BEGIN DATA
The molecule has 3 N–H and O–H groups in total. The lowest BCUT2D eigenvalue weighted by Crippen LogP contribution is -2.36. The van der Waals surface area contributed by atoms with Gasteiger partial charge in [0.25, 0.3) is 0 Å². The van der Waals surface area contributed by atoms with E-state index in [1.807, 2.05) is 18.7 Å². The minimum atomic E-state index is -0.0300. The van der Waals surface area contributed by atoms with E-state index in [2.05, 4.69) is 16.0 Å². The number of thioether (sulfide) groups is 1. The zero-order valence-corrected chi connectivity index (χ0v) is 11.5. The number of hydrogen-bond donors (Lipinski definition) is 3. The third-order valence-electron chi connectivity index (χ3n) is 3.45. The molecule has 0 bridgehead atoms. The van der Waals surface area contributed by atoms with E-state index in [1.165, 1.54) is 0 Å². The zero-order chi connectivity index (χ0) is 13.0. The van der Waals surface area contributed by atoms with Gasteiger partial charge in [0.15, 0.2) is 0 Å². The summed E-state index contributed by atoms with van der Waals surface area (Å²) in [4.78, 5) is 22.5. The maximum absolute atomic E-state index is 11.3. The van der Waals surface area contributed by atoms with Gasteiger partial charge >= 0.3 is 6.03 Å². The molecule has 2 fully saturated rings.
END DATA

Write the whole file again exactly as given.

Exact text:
The molecule has 3 N–H and O–H groups in total. The lowest BCUT2D eigenvalue weighted by Crippen LogP contribution is -2.36. The van der Waals surface area contributed by atoms with Gasteiger partial charge in [0.25, 0.3) is 0 Å². The van der Waals surface area contributed by atoms with E-state index in [1.807, 2.05) is 18.7 Å². The minimum atomic E-state index is -0.0300. The van der Waals surface area contributed by atoms with E-state index in [2.05, 4.69) is 16.0 Å². The number of thioether (sulfide) groups is 1. The zero-order valence-corrected chi connectivity index (χ0v) is 11.5. The number of hydrogen-bond donors (Lipinski definition) is 3. The third-order valence-electron chi connectivity index (χ3n) is 3.45. The molecule has 0 bridgehead atoms. The van der Waals surface area contributed by atoms with E-state index in [1.165, 1.54) is 0 Å². The zero-order chi connectivity index (χ0) is 13.0. The van der Waals surface area contributed by atoms with Gasteiger partial charge in [0.15, 0.2) is 0 Å². The summed E-state index contributed by atoms with van der Waals surface area (Å²) in [4.78, 5) is 22.5. The maximum absolute atomic E-state index is 11.3. The van der Waals surface area contributed by atoms with Gasteiger partial charge >= 0.3 is 6.03 Å². The molecule has 2 fully saturated rings.